Itch processing in the skin
- 1Heidelberg University, Germany
Itch can result from activity of specialized primary afferent neurons (“pruriceptors”) that have been shown to express certain molecular markers such as B-type natriuretic peptide and several members of the Mrgpr-family in rodents. On the other hand, neurons involved in pain processing (“nociceptors”) can also provoke itch when the activation site is restricted to an isolated tiny spot within the epidermis. Individuals classified as having sensitive skin report increased itch and pain sensations upon weak external stimuli that are not painful or itchy in the control group. Numerous possible factors could contribute to sensitive skin along the pathway of transduction of the external stimuli into peripheral neuronal signals followed by neuronal processing finally resulting in the perception: a) reduced local protective factors leading to impaired skin barrier function, b) increased production of excitatory skin mediators, c) sensitized peripheral neurons, d) facilitated spinal and central processing and e) reduced descending inhibition from the central nervous system. For all of those pathophysiological mechanisms there are clinical examples such as atopic dermatitis (a,b,c), neuropathic itch (c,e), and restless leg syndrome (d,e). However, none of these factors have been directly linked to the occurrence of sensitive skin. Moreover, individuals reporting sensitive skin are heterogeneous and subpopulations with defined pathophysiology have not yet been identified. Given that the condition is reported by about 50% of women and thereby includes many healthy individuals it appears problematic to assign a definitive pathophysiological mechanism to it.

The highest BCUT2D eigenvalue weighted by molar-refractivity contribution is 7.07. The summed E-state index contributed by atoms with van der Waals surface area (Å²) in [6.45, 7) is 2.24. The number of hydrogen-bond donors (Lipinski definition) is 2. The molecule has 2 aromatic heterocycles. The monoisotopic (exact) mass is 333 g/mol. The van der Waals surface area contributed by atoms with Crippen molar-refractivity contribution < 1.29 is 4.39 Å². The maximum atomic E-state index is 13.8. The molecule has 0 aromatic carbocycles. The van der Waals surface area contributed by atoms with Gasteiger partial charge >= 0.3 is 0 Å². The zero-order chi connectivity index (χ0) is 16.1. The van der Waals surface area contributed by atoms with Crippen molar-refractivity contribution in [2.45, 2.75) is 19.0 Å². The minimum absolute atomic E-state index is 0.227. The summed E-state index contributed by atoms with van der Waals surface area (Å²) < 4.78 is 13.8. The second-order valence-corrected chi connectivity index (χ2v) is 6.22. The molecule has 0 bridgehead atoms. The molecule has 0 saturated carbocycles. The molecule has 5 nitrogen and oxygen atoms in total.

Keywords: Neuropathic itch, sensitization, pattern theory, itch pathway, Inflammation, degeneration
Received: 14 May 2019;
Accepted: 08 Jul 2019.
Edited by:Laurent Misery, Université de Bretagne Occidentale, France
Reviewed by:Irina Khamaganova, Pirogov Russian National Research Medical University, Russia
Mitsutoshi Tominaga, Juntendo University, Japan
Earl Carstens, University of California, Davis, United States
Copyright: © 2019 Schmelz. This is an open-access article distributed under the terms of the Creative Commons Attribution License (CC BY). The use, distribution or reproduction in other forums is permitted, provided the original author(s) and the copyright owner(s) are credited and that the original publication in this journal is cited, in accordance with accepted academic practice. No use, distribution or reproduction is permitted which does not comply with these terms.
* Correspondence: Prof. Martin Schmelz, Heidelberg University, Heidelberg, Germany, email@example.com